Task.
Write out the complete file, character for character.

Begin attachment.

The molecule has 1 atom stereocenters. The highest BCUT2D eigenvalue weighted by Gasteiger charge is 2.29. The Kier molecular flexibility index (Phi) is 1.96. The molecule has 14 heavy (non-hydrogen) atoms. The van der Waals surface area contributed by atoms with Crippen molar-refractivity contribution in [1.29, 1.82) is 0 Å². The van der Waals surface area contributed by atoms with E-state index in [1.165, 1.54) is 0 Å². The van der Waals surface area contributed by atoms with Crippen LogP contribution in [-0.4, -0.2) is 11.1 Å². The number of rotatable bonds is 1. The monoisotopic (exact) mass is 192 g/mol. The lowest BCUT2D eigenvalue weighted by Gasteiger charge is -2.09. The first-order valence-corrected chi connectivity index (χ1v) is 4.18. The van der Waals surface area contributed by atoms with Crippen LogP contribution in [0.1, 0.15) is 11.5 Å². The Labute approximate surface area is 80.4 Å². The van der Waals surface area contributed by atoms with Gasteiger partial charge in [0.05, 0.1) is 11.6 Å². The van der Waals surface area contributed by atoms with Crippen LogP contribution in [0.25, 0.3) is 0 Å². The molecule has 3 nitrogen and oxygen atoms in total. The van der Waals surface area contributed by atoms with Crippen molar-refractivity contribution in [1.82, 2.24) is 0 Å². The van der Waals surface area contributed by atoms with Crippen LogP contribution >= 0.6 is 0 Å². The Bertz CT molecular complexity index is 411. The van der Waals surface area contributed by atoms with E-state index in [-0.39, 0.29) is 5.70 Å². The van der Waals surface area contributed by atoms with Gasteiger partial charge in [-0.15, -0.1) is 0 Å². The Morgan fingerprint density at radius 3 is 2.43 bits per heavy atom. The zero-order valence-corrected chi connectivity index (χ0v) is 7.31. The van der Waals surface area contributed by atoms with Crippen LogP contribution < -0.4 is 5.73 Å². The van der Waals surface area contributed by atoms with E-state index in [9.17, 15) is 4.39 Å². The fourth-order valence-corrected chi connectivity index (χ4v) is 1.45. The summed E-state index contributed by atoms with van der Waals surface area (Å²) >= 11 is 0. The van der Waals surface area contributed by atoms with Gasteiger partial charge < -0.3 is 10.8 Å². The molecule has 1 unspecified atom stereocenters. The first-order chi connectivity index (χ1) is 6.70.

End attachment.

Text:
The molecule has 1 atom stereocenters. The highest BCUT2D eigenvalue weighted by Gasteiger charge is 2.29. The Kier molecular flexibility index (Phi) is 1.96. The molecule has 14 heavy (non-hydrogen) atoms. The van der Waals surface area contributed by atoms with Crippen molar-refractivity contribution in [1.29, 1.82) is 0 Å². The van der Waals surface area contributed by atoms with E-state index in [1.165, 1.54) is 0 Å². The van der Waals surface area contributed by atoms with Crippen LogP contribution in [-0.4, -0.2) is 11.1 Å². The number of rotatable bonds is 1. The monoisotopic (exact) mass is 192 g/mol. The lowest BCUT2D eigenvalue weighted by Gasteiger charge is -2.09. The first-order valence-corrected chi connectivity index (χ1v) is 4.18. The van der Waals surface area contributed by atoms with Crippen LogP contribution in [0.1, 0.15) is 11.5 Å². The Labute approximate surface area is 80.4 Å². The van der Waals surface area contributed by atoms with Gasteiger partial charge in [0.05, 0.1) is 11.6 Å². The van der Waals surface area contributed by atoms with Crippen LogP contribution in [0.25, 0.3) is 0 Å². The molecule has 3 nitrogen and oxygen atoms in total. The van der Waals surface area contributed by atoms with Crippen molar-refractivity contribution in [1.82, 2.24) is 0 Å². The van der Waals surface area contributed by atoms with Crippen LogP contribution >= 0.6 is 0 Å². The Bertz CT molecular complexity index is 411. The van der Waals surface area contributed by atoms with E-state index in [-0.39, 0.29) is 5.70 Å². The van der Waals surface area contributed by atoms with Gasteiger partial charge in [-0.15, -0.1) is 0 Å². The Morgan fingerprint density at radius 3 is 2.43 bits per heavy atom. The zero-order valence-corrected chi connectivity index (χ0v) is 7.31. The van der Waals surface area contributed by atoms with Crippen LogP contribution < -0.4 is 5.73 Å². The van der Waals surface area contributed by atoms with E-state index in [9.17, 15) is 4.39 Å². The fourth-order valence-corrected chi connectivity index (χ4v) is 1.45. The summed E-state index contributed by atoms with van der Waals surface area (Å²) >= 11 is 0. The van der Waals surface area contributed by atoms with Gasteiger partial charge < -0.3 is 10.8 Å². The molecule has 1 unspecified atom stereocenters. The first-order chi connectivity index (χ1) is 6.70.